Curving walls, fluted columns and golden touches are among features that Californian firm MBH Architects added to an old TV studio in Los Angeles, while converting it into a gym for luxury fitness brand Equinox.
Equinox's new location is situated on Miracle Mile – a strip along Wilshire Boulevard that is home to many of LA's biggest arts institutions, like The Los Angeles County Museum of Art (LACMA) and The Petersen Automotive Museum.
MBH Architects overhauled a 27,621-square-foot (2,566-square-metre) building that was completed in 1986, and formerly used as a television studio and office.
The firm created spaces for pilates, cycling, group fitness, and hot yoga, and also included rooms for spa treatments, a juice bar, a retail space and a children's play area.
The decorative features of Equinox Miracle Mile were chosen to stand out from the brand's other nine hubs in the city, while also addressing the challenges of the building's unusual "zig-zag" layout and its poor natural lighting.
The spaces are arranged around a multi-storey glazed atrium with curving walls, which are fitted with artificial lighting at the base.
"Sweeping curves formed by walls and ceilings with integrated lighting design provide natural wayfinding elements, leading members to the heart of the club," said MBH Architects in a statement.
Two curving, pale-rendered walls front the building, with lighting set into indents at the base to provide a golden glow.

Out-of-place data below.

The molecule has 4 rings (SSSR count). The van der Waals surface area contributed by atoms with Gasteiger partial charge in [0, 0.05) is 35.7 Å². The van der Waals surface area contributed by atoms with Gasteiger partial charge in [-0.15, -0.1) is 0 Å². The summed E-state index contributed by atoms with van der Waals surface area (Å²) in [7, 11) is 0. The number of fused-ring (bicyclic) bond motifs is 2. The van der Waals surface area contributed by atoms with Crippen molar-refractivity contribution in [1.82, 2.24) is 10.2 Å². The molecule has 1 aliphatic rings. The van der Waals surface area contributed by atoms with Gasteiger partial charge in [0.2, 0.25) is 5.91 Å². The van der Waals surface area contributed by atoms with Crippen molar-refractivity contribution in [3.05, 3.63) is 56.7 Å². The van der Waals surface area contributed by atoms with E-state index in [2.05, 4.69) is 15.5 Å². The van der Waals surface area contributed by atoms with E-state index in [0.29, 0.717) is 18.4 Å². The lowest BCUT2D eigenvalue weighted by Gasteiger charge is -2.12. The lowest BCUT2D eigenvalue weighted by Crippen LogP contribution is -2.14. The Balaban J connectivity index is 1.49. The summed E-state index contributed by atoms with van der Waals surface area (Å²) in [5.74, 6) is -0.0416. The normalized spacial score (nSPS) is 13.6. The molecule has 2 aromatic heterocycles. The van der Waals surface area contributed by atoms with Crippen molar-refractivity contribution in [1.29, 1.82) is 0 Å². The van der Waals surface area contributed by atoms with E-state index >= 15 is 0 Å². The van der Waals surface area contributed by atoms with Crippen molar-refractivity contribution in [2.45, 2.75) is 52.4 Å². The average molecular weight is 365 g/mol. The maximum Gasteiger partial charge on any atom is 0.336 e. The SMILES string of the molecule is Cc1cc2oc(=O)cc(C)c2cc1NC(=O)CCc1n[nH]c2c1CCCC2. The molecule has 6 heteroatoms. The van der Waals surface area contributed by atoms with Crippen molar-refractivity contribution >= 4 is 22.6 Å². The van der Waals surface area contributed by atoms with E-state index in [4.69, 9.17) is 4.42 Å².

A glazed volume topped with gold-hued beams slots in between to form the gym's waiting area, which is furnished with a pair of chairs and plants.
"A continuous curve was integrated as the main thread in the club, which emerges from the toe lights at the atrium entry, slides into the portal, ascends to the ceiling, and extends to the back of the club," said the studio.
Glass doors open from the entrance hall into the reception area, where the first of several large fluted columns is found. Cast in gypsum reinforced with glass fibre, the columns includes shallow grooves and have a golden finish on the lower portion.
MBH Architects intended these columns to be "an interesting focal point, encouraging people to touch and experience the subtlety of its surface texture".
Equinox's logo is mounted on the wall behind the marbled reception desk, which also features lighting underneath. Above, a curved opening reveals a gold lining that becomes a ceiling feature as it wraps around the top of the group fitness studio.
Another similar design is found above the shoe cubby at the entrance to the changing rooms. Golden brick-like tiles line some the walls in these areas, while others surfaces are covered with pale tiling.
A yoga studio adjoining the entrance to the dressing room is fronted with a two-way mirror, providing privacy for those exercising. Inside, the walls are black to offer a contrast the other areas inside the gym, which are predominently painted white and pale grey.
Equinox was established in New York in 1991 as a subsidiary of major American developer The Related Company. In addition to Los Angeles amd New York, it has gyms across major cities like London, Toronto, and Vancouver.
Along with luxury fitness centres, the brand is also opening a chain of hotels. One of the first will be located at Frank Gehry's The Grand mixed-use development in Downtown LA, while another is planned for New York's Hudson Yards.
Photography is by Jason Madara.